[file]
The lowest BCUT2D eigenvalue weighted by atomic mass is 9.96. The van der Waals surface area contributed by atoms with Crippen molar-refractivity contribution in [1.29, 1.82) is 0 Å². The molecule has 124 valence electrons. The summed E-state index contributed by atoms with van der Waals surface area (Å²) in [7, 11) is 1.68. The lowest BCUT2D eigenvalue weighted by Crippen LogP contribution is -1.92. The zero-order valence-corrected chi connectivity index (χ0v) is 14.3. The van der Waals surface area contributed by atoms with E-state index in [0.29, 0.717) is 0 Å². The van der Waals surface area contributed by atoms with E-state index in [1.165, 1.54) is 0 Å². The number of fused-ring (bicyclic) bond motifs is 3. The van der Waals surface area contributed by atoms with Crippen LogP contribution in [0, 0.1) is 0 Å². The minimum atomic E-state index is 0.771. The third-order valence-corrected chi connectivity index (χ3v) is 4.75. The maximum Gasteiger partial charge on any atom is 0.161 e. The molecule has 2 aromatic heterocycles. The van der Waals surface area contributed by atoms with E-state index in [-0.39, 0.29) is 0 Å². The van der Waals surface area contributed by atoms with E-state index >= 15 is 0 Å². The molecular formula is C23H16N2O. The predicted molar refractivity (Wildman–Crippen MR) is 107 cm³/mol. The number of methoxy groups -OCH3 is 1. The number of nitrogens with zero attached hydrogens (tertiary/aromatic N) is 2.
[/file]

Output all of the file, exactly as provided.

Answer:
The lowest BCUT2D eigenvalue weighted by atomic mass is 9.96. The van der Waals surface area contributed by atoms with Crippen molar-refractivity contribution in [1.29, 1.82) is 0 Å². The molecule has 124 valence electrons. The summed E-state index contributed by atoms with van der Waals surface area (Å²) in [7, 11) is 1.68. The lowest BCUT2D eigenvalue weighted by Crippen LogP contribution is -1.92. The zero-order valence-corrected chi connectivity index (χ0v) is 14.3. The van der Waals surface area contributed by atoms with E-state index in [0.29, 0.717) is 0 Å². The van der Waals surface area contributed by atoms with E-state index in [1.165, 1.54) is 0 Å². The number of fused-ring (bicyclic) bond motifs is 3. The van der Waals surface area contributed by atoms with Crippen LogP contribution in [0, 0.1) is 0 Å². The minimum atomic E-state index is 0.771. The third-order valence-corrected chi connectivity index (χ3v) is 4.75. The maximum Gasteiger partial charge on any atom is 0.161 e. The molecule has 2 aromatic heterocycles. The van der Waals surface area contributed by atoms with E-state index in [-0.39, 0.29) is 0 Å². The van der Waals surface area contributed by atoms with E-state index >= 15 is 0 Å². The molecular formula is C23H16N2O. The predicted molar refractivity (Wildman–Crippen MR) is 107 cm³/mol. The number of methoxy groups -OCH3 is 1. The number of nitrogens with zero attached hydrogens (tertiary/aromatic N) is 2.